Translation for museums can be tricky. Creating a style guide is your best bet to stay on top of it!
I also suggest requesting that the agency uses the same translator every time they work for you. However, if that isn’t possible, a written style guide will at least provide a basic level of consistency across your texts.
If you’re working with a small translation studio like #ucreatewetranslate, then no need to worry. You’ll be speaking directly with the person crafting your Spanish voice, i.e. me!
And even if your project is multilingual and involves several translators, I will make sure there is a strategy, and a defined tone of voice that helps your museum properly engage its audience in exactly the way you want it to.
Still confused? No idea where to start?
That’s OK. Translation for museums is not precisely something new, but I think we’re just starting to take it seriously. There isn’t much information out there, and it is pretty common to not know where to start. But worry not!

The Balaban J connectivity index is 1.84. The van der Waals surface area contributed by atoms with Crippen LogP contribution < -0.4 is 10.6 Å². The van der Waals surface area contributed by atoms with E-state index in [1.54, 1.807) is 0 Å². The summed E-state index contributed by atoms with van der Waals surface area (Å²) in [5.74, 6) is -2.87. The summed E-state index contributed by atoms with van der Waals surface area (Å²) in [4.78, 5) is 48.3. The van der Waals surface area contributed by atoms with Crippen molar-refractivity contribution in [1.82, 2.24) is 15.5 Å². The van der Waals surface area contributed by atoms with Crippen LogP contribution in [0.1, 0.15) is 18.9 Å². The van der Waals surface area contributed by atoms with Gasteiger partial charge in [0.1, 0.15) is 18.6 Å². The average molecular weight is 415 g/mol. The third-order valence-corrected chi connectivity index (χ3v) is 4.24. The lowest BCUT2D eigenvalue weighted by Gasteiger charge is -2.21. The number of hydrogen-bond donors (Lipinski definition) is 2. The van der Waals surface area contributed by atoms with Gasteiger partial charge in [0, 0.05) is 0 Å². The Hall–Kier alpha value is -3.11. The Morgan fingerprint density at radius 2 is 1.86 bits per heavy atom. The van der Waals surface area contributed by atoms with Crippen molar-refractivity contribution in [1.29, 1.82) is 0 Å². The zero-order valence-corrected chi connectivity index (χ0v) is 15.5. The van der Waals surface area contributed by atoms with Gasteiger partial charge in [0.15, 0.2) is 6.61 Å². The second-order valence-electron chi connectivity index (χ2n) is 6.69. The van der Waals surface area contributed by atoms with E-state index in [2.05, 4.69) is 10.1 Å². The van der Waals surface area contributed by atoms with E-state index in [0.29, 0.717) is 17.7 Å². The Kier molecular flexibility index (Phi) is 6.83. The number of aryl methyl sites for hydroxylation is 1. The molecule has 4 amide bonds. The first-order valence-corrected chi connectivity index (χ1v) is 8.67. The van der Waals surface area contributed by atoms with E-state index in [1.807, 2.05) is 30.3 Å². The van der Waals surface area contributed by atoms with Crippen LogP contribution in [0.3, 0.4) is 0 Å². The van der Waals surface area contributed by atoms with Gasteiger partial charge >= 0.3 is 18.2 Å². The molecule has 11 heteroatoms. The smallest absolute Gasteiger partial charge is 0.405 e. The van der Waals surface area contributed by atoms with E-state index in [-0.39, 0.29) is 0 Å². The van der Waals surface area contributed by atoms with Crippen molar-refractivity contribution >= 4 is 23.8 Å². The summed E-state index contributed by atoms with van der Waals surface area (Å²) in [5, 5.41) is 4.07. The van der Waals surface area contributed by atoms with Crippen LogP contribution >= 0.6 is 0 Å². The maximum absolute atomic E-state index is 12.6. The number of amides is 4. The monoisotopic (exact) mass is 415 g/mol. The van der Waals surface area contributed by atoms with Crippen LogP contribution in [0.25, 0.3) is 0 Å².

All you need to do is book a call with me – we’ll hop onto Skype or Zoom for an hour or so and chat away to clear up your mind. Free of charge, and no strings attached!
I will try to help you decide whether you need to translate just a few things. Or whether it’s feasible to go fully bilingual. We can also discuss a strategy to tackle the project as a whole, and I can even help you come up with a schedule to slowly, but surely, make progress with your translation efforts.
If you want your voice to be analysed, and you want your ‘translated voice’ to be defined professionally, shoot me a line and we’ll work through it! You can always reach me at email@example.com
I understand translation as a partnership, a collaborative effort where we share one same objective – to fully engage your local Spanish-speaking and Latinx community through beautifully translated texts!
You know, just a fellow Latina here trying to make a change 😉